• Does the company have a broader community engagement or indigenous people’s policy and process, which includes the principle of Free, Prior and Informed Consent?
  • Do we have processes in place to integrate issues raised by communities into company decision-making in a timely fashion?
  • Does the State provide access to impartial and competent judicial and administrative bodies to resolve disputes over tenure rights, including effective remedies where appropriate?
  • Do we have mechanisms for hearing, processing, and settling any grievances of local communities? How confident are we that communities trust those mechanisms and feel able to use them in practice?
Mitigation Examples

*Mitigation examples are current or historical examples for reference, but do not offer insight into their relative maturity or effectiveness.

  • There are a growing number of examples of multi- stakeholder collaboration to tackle systemic risks related to land. For example, Illovo Sugar Africa, the largest sugar producer in Africa and subsidiary of AB Sugar in the UK, has come together with NGOs, governments and global donors to improve land tenure rights in the countries where it operates. The Maragra project, based around a plantation in Mozambique, targeted about 1,600 farmers to “make them more aware of their rights under Mozambique’s land laws; recorded the rights of smallholder farmers through a process of community land mapping; and created a robust grievance mechanism for farmers and the local community.”
  • B2 Gold identified resettlement is a salient issue at its Fekola mine in Mali, specifically the potential for lost access or rights to land, or disruption to livelihoods. It developed a Resettlement Action Plan (RAP) and a resettlement-specific ESIA. The company established a community grievance mechanism with appeal available to a multi-stakeholder Resettlement Committee and further appeal to regional government development committee. The option to pursue the complaint through the formal legal system was available to complainants throughout. B2Gold reported that themechanism allowed it to “adjust and improve its approach throughout the resettlement process.”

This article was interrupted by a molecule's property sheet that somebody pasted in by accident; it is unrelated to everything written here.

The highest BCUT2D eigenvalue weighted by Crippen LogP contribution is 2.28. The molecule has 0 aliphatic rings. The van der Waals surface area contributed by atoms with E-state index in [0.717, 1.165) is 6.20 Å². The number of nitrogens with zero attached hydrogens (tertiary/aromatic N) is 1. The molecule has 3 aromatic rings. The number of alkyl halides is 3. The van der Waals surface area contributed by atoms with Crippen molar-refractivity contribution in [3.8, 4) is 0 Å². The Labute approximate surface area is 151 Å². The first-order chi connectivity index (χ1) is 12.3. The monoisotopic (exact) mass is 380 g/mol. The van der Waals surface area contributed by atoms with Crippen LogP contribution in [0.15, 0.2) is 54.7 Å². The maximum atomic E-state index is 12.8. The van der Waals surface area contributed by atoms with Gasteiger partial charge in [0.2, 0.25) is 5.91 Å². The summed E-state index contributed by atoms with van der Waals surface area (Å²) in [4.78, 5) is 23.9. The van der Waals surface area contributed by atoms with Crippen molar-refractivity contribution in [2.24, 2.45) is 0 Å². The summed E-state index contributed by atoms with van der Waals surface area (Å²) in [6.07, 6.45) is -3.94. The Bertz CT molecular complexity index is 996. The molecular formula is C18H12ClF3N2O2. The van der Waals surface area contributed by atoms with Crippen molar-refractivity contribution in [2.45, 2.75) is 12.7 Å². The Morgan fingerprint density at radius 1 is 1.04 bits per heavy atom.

• Establishing conflict resolution mechanisms and properly addressing competing claims to the land can help counter- balance the often unfair or inadequate procedures that allow commercial interests or the local privileged to prevent community land claims from being formalized.
  • Instead of or in addition to social investments in schools and/or health facilities, “practitioners are stressing the importance of an “intelligent” community relations spend that focuses on hiring the right staff who are committed to building the kinds of relationships with local communities that prevent and mitigate the risk of conflict.” (See Costs of Conflict and Getting it Right: Making Corporate-Community Relations Work).
  • ‘Front-end loading’ a budget for community relations to help address social risks provides an opportunity for the community relations function to influence the risk picture of the project as a whole.” (Also see Costs of Conflict).
Alternative Models
  • Some of the alternative models that companies have explored are joint land ownership between communities and companies, as well as options for combining lease and profit-sharing. Land management contracts that prioritize profit-sharing may be an improvement on flat-rate leases. Outgrower arrangements can function as a method of compensation or an alternative to outright land purchase or lease; Landesa offers various resources including a review of best practices literature.
  • Land-based joint-ventures may encourage entry into more competitive commercial agriculture by disadvantaged smallholders and community landowners. However, strong support is needed to ensure their capacity to make business decisions and realize sufficiently near-term returns or livelihood benefits. Canada offers several examples of joint ventures between First Nations businesses and logging companies. See this guide on benefit sharing agreements written for indigenous peoples, businesses and governments.
Other Tools and resources

Guidance for Companies

Key Standards

Other Useful Materials